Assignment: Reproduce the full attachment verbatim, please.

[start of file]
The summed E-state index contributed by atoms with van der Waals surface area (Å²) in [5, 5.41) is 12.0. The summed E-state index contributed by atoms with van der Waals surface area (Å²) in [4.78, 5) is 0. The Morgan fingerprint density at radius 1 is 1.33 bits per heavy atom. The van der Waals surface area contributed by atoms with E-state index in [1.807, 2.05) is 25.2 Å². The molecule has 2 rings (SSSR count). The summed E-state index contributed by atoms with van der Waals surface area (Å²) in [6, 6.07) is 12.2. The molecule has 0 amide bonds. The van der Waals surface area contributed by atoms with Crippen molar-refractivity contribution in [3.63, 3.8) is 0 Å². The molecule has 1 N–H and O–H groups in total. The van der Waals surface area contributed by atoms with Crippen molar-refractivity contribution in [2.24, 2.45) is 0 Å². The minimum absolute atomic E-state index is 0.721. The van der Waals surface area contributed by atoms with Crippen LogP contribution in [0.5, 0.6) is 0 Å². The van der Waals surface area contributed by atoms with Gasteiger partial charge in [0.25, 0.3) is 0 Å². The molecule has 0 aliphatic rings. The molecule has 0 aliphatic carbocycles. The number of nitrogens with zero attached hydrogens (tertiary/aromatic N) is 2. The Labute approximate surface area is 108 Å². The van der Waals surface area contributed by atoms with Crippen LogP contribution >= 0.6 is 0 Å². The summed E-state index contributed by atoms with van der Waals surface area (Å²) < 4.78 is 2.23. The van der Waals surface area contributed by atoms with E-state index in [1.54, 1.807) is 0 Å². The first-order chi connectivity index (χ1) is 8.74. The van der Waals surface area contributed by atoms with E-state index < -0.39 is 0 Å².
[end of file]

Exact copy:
The summed E-state index contributed by atoms with van der Waals surface area (Å²) in [5, 5.41) is 12.0. The summed E-state index contributed by atoms with van der Waals surface area (Å²) in [4.78, 5) is 0. The Morgan fingerprint density at radius 1 is 1.33 bits per heavy atom. The van der Waals surface area contributed by atoms with E-state index in [1.807, 2.05) is 25.2 Å². The molecule has 2 rings (SSSR count). The summed E-state index contributed by atoms with van der Waals surface area (Å²) in [6, 6.07) is 12.2. The molecule has 0 amide bonds. The van der Waals surface area contributed by atoms with Crippen molar-refractivity contribution in [3.63, 3.8) is 0 Å². The molecule has 1 N–H and O–H groups in total. The van der Waals surface area contributed by atoms with Crippen molar-refractivity contribution in [2.24, 2.45) is 0 Å². The minimum absolute atomic E-state index is 0.721. The van der Waals surface area contributed by atoms with Crippen LogP contribution in [0.5, 0.6) is 0 Å². The van der Waals surface area contributed by atoms with Gasteiger partial charge in [0.25, 0.3) is 0 Å². The molecule has 0 aliphatic rings. The molecule has 0 aliphatic carbocycles. The number of nitrogens with zero attached hydrogens (tertiary/aromatic N) is 2. The Labute approximate surface area is 108 Å². The van der Waals surface area contributed by atoms with Crippen LogP contribution >= 0.6 is 0 Å². The summed E-state index contributed by atoms with van der Waals surface area (Å²) < 4.78 is 2.23. The van der Waals surface area contributed by atoms with E-state index in [1.54, 1.807) is 0 Å². The first-order chi connectivity index (χ1) is 8.74. The van der Waals surface area contributed by atoms with E-state index < -0.39 is 0 Å².